Sunday, February 1, 2015

Veterinary Orthodontics


Case report: Lance maxillary canines in a Shetland sheep dog

     This Sheltie presented at the age of 9 months with labioversion of the mandibular canines (laterally tipped) secondary to mesioversion of the maxillary canines (lance canines). The owner had noticed that the mandibular canine teeth were frequently catching the upper lips.

The treatment options given in this case were:
  • extraction of teeth in traumatic occlusion (mandibular canine teeth)
  • crown amputation of the mandibular canine teeth, with vital pulp capping and composite restoration
  • orthodontic movement of the canine teeth into correct occlusion
The owners elected the orthodontic treatment and had already made arrangements to neuter this dog.

The orthodontic appliance fabricated on the anesthetized patient was an elastic chain from the maxillary canine teeth to anchorage on the maxillary 4th premolar-1st molar unit. These anchorage teeth were connected with a wire-reinforced acrylic which also included enough build up of acrylic on the occlusal aspect of the 1st molars to act as a bite block. In this fashion, a slightly open bite would allow for distal tipping of the maxillary canines past the mandibular canines:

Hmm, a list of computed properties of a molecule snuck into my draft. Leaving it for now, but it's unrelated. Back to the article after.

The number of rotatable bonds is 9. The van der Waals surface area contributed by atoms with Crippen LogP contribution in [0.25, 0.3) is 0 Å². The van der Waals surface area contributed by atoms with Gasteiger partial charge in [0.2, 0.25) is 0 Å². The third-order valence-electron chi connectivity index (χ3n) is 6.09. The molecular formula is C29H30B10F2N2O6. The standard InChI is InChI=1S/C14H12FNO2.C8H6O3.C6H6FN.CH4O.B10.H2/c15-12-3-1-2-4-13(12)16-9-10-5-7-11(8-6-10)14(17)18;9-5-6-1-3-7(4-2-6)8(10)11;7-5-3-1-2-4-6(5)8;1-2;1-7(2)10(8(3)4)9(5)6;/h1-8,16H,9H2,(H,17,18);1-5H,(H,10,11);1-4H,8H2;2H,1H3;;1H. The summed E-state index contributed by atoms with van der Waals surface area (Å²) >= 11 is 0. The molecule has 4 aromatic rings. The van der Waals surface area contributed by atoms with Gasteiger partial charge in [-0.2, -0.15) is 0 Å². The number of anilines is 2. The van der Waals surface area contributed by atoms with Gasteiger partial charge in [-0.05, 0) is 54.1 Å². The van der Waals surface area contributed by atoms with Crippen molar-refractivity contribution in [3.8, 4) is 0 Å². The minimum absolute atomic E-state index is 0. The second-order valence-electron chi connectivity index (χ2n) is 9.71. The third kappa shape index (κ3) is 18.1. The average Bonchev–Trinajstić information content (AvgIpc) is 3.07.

This type of appliance exerts small forces on the maxillary canine teeth, but requires frequent shortening of the elastic chain due to fatigue of the elastic material. Fortunately this was a very compliant patient, and the owners were able to replace the chain if it was dislodged and shorten it at 3-4 day intervals.

After 2 months the maxillary canines had been tipped distally enough to create a space for the mandibular canine teeth, and the orthodontic appliance was removed. The mandibular canines were still slightly tipped laterally, but shifted into normal occlusion over the next few months.


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